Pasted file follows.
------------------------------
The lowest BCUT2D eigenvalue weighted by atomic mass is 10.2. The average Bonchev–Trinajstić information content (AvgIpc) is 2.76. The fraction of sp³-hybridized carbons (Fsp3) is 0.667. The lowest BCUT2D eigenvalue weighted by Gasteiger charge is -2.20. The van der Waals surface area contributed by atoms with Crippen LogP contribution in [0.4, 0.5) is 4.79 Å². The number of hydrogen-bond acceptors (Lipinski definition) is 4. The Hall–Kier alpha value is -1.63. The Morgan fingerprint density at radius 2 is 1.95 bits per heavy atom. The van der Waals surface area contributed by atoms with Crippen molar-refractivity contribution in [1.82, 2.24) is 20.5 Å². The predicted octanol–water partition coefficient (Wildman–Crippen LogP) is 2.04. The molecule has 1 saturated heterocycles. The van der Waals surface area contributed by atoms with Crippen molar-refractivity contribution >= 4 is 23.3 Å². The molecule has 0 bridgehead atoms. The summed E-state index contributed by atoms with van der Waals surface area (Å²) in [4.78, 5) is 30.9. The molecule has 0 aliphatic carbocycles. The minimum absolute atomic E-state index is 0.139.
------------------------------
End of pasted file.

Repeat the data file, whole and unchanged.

The lowest BCUT2D eigenvalue weighted by atomic mass is 10.2. The average Bonchev–Trinajstić information content (AvgIpc) is 2.76. The fraction of sp³-hybridized carbons (Fsp3) is 0.667. The lowest BCUT2D eigenvalue weighted by Gasteiger charge is -2.20. The van der Waals surface area contributed by atoms with Crippen LogP contribution in [0.4, 0.5) is 4.79 Å². The number of hydrogen-bond acceptors (Lipinski definition) is 4. The Hall–Kier alpha value is -1.63. The Morgan fingerprint density at radius 2 is 1.95 bits per heavy atom. The van der Waals surface area contributed by atoms with Crippen molar-refractivity contribution in [1.82, 2.24) is 20.5 Å². The predicted octanol–water partition coefficient (Wildman–Crippen LogP) is 2.04. The molecule has 1 saturated heterocycles. The van der Waals surface area contributed by atoms with Crippen molar-refractivity contribution >= 4 is 23.3 Å². The molecule has 0 bridgehead atoms. The summed E-state index contributed by atoms with van der Waals surface area (Å²) in [4.78, 5) is 30.9. The molecule has 0 aliphatic carbocycles. The minimum absolute atomic E-state index is 0.139.